by John L. Fuhring

Betrayal and Danger

     By this time rumors started to circulate that those that weren’t actually being used for filming were not going to be paid even though they were on the set.  As it turned out, the rumors were based on the decision that they no longer wanted 1/2 of the cavalry and infantry and that those numbers were to be dismissed without pay.

     Naturally none of us were happy about being stabbed in the back this way and we were all resolved to walk off the set then and there.  Then came the offer that if only 1/2 of us would stay, the other 1/2 would be paid for 1 day if they would just go home. That offer too was a non-starter and we remained resolved to walk off.  Then they offered to pay us for 2 days and that broke our solidarity and resolve.

     I was not happy about this.  I had risked my horse’s life to come here and I wanted to see it through as planned or not at all.  Some of the other guys really needed the work and wanted to stay even if it meant half of us getting the shaft.  I really admired the young fellows from Kansas: they wanted to us to stick together and do the honorable thing.  Their reasoning and ethics were superb.  The guys I traveled with thought 2 days pay was a good deal and wanted to take (the promise of)  the money and get back home early.  I was really disgusted by our "captain’s" self serving and insincere "I only want to do what’s best for you boys."   Since I was simply a paying passenger, my vote didn’t count or was asked for.  Believe me, I will never, never not take my own rig to anything ever again (until I am again forced by circumstances).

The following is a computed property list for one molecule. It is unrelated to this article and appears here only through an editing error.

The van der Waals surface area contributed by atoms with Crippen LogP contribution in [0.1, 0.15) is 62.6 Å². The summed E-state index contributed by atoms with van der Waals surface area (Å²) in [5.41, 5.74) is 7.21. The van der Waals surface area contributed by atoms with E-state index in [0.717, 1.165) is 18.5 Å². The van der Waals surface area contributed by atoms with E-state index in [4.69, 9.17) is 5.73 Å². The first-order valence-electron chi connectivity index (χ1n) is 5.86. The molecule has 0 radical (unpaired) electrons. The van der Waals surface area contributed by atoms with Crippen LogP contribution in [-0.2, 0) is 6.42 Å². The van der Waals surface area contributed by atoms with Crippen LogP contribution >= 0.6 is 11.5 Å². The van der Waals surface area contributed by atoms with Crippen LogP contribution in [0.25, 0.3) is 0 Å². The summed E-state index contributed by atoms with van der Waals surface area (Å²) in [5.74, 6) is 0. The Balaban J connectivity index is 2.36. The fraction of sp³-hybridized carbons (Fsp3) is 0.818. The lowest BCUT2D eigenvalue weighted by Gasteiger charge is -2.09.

The trip back was uneventful except for one incident.  We were making very good time when we ran into a minor rainstorm.  The trucks on highway 40 were slowing and came to a complete stop in front of us.  Without trailer brakes and with 3 to 4 tons of rolling weight on our rear, we couldn’t stop in time to avoid slamming into the back of the truck in front of us.  I was sitting in the front seat and saw that we couldn’t make the stop, but Dan very skillfully maneuvered the rig into the (wide and paved) shoulder and we avoided hitting the truck.

      As we made the trip back, I wasn’t feeling very social.  I was very content to say little and just enjoy the scenery.  Again we planned to stop overnight in that lonely forest outside of Flagstaff.

     We arrived at Flagstaff an hour or so before dark and I expected we would grab a very quick bite at a fast food place and then quickly see to the horses before it got too dark.  Instead, we pulled into a sit-down restaurant and had a steak dinner.

     While on the way to our forest camp, I noticed the turnoff for the County Fairgrounds.  I have kept my horse at those same fairgrounds on other trips.  The facilities at the fairgrounds are good, it is very cheap to stay there, the grounds are well lighted and it is much, much safer than camping all alone in an Arizona pine forest with armed goons on the loose.  I wanted to point out to the other guys the possibility of staying at the fairgrounds, but knew better than to try to say anything.